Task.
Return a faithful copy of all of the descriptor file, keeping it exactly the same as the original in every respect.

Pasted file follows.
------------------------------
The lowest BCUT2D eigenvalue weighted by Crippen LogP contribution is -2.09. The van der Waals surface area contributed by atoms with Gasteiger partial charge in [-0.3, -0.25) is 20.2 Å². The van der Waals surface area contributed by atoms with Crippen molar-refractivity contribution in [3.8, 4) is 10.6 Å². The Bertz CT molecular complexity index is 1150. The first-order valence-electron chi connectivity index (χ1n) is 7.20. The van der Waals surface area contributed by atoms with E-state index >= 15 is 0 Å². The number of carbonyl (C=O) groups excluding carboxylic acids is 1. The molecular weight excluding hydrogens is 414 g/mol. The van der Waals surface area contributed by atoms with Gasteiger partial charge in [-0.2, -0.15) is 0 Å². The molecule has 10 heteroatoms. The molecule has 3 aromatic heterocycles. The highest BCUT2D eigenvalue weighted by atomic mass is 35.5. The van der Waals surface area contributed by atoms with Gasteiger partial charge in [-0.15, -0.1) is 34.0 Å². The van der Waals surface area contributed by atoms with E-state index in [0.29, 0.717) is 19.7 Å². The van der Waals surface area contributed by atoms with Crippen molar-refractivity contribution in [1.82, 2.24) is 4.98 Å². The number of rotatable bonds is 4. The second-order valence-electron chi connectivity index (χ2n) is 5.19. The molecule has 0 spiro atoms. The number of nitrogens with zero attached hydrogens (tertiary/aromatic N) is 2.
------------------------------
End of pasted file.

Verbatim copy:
The lowest BCUT2D eigenvalue weighted by Crippen LogP contribution is -2.09. The van der Waals surface area contributed by atoms with Gasteiger partial charge in [-0.3, -0.25) is 20.2 Å². The van der Waals surface area contributed by atoms with Crippen molar-refractivity contribution in [3.8, 4) is 10.6 Å². The Bertz CT molecular complexity index is 1150. The first-order valence-electron chi connectivity index (χ1n) is 7.20. The van der Waals surface area contributed by atoms with E-state index >= 15 is 0 Å². The number of carbonyl (C=O) groups excluding carboxylic acids is 1. The molecular weight excluding hydrogens is 414 g/mol. The van der Waals surface area contributed by atoms with Gasteiger partial charge in [-0.2, -0.15) is 0 Å². The molecule has 10 heteroatoms. The molecule has 3 aromatic heterocycles. The highest BCUT2D eigenvalue weighted by atomic mass is 35.5. The van der Waals surface area contributed by atoms with Gasteiger partial charge in [-0.15, -0.1) is 34.0 Å². The van der Waals surface area contributed by atoms with E-state index in [0.29, 0.717) is 19.7 Å². The van der Waals surface area contributed by atoms with Crippen molar-refractivity contribution in [1.82, 2.24) is 4.98 Å². The number of rotatable bonds is 4. The second-order valence-electron chi connectivity index (χ2n) is 5.19. The molecule has 0 spiro atoms. The number of nitrogens with zero attached hydrogens (tertiary/aromatic N) is 2.